Thursday, September 4, 2008

Thoughts on Retirement

Well, school went back in yesterday without me for the first time in 30 years. I retired on July 27th, but of course I was off every summer, so I didn't really consider this "Retired" yet until everyone else was in there planning and working and the students were back behind their desks. Now I'm starting to actually feel retired.

I hear that many people who retire find it hard to adapt to not working. Apparently close to 80% of males who retire end up doing something else, not because they have to but because they just couldn't get used to "not working". It is still early, but I do not anticipate having this problem. I think two things will help me deal with retirement.

The first thing is that I planned my retirement for the last five years. When I got the forms from my employer stating that I was able to retire in June (I could have actually retired in January, but wanted to finish the year), I looked into the financial implications, attended the retirement seminars, and made a decision to retire this year. The result was that I had five years to prepare and plan. I put some additional funds into RRSPs, I made arrangements to have cars paid off, and loans finished, and I started thinking about all the things I had been putting off because there was never time to do it. Each year I saw retirement as one year closer. The interesting thing was that I was not one of those downtrodden, tired employees who saw retirement as a way out of a job that was no longer enjoyable. I loved what I did. I spent 30 years working in the field of education, teaching elementary children and as an elementary school administrator. When I retired I was principal of a little elementary school with 200 students. On the last day of school in June this year, I went to work with a smile and I left just as happy. There were lots of challanges over 30 years, but for most of those almost 5000 days, I loved my job. I had planned to retire, and what better way to finish up a career. I was happy with everything I had done, and although I'll miss some of the great staff I got to work with and will most certainly miss all the students, but I'm now ready to move on and get caught up on all the things I have put on hold or haven't been able to get to because I was too busy.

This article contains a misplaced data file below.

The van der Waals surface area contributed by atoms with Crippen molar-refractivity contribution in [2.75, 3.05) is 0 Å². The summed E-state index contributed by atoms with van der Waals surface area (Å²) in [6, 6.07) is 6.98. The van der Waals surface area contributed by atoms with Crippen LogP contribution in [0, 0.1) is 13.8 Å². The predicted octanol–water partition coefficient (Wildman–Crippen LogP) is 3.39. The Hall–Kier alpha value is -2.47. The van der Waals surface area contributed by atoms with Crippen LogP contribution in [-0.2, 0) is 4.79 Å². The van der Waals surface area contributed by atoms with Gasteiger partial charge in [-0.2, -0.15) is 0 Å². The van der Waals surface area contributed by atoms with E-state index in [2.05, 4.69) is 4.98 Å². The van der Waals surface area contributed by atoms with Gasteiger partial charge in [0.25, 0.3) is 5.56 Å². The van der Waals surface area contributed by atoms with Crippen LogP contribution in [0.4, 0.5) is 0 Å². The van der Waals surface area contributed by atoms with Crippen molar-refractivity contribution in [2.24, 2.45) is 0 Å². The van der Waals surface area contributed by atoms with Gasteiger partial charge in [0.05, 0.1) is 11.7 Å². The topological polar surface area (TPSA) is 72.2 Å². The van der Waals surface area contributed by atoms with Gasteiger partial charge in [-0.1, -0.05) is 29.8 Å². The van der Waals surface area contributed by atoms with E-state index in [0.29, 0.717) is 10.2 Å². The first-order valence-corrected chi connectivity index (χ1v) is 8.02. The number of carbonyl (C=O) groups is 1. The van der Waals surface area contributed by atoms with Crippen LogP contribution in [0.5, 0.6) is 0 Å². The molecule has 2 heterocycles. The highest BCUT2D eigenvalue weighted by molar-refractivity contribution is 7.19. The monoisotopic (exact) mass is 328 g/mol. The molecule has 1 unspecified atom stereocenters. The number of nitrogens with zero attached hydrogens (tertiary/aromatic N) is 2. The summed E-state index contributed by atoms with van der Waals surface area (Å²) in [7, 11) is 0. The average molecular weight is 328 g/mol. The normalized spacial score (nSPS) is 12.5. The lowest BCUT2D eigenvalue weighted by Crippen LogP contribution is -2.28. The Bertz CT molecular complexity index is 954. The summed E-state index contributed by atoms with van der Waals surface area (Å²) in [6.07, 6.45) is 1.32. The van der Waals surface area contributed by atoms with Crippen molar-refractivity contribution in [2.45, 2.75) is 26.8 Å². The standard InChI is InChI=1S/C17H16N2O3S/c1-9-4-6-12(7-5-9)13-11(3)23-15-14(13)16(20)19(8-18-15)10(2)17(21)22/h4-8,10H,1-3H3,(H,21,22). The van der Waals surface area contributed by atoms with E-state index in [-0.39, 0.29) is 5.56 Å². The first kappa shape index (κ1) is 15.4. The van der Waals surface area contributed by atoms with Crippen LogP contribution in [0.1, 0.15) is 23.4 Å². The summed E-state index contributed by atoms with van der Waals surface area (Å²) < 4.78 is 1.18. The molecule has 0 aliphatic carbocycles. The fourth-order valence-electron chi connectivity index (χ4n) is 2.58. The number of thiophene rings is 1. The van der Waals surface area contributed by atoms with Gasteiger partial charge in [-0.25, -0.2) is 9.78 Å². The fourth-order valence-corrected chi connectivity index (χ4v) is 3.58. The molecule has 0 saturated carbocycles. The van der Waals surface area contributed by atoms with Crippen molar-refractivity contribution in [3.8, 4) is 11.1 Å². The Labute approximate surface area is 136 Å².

The other thing that I feel made retiring easier was that I had two excellent role models. My Grandfater retired early for his generation. I don't know the whole story, but my remembrances of his never involve him actually going to work. He often did things to make a bit of money, but generally he was always retired. He lived to be almost 90, and always seemed to enjoy life so much. He travelled all over the world, especially through Europe and Australia, and had so many interesting hobbies. They never had a lot of money, but they always found enough to do what that felt was important. My father was much the same. He ran his own business, building it from a small home based operation to a major player in the field, and he says that when he got big enough "To be a problem for the big companies", they offered him more than he was worth, and he has been laughing ever since, enjoying "Spending our Inheritance". He retired before he was sixty, and now almost 80, like his father, has travelled the world, and always finds something to keep himself busy.

We shall see how I make out . . . . . I have lots of plans, and I will post some of them and follow up on how it goes. It has only been three days so far . . .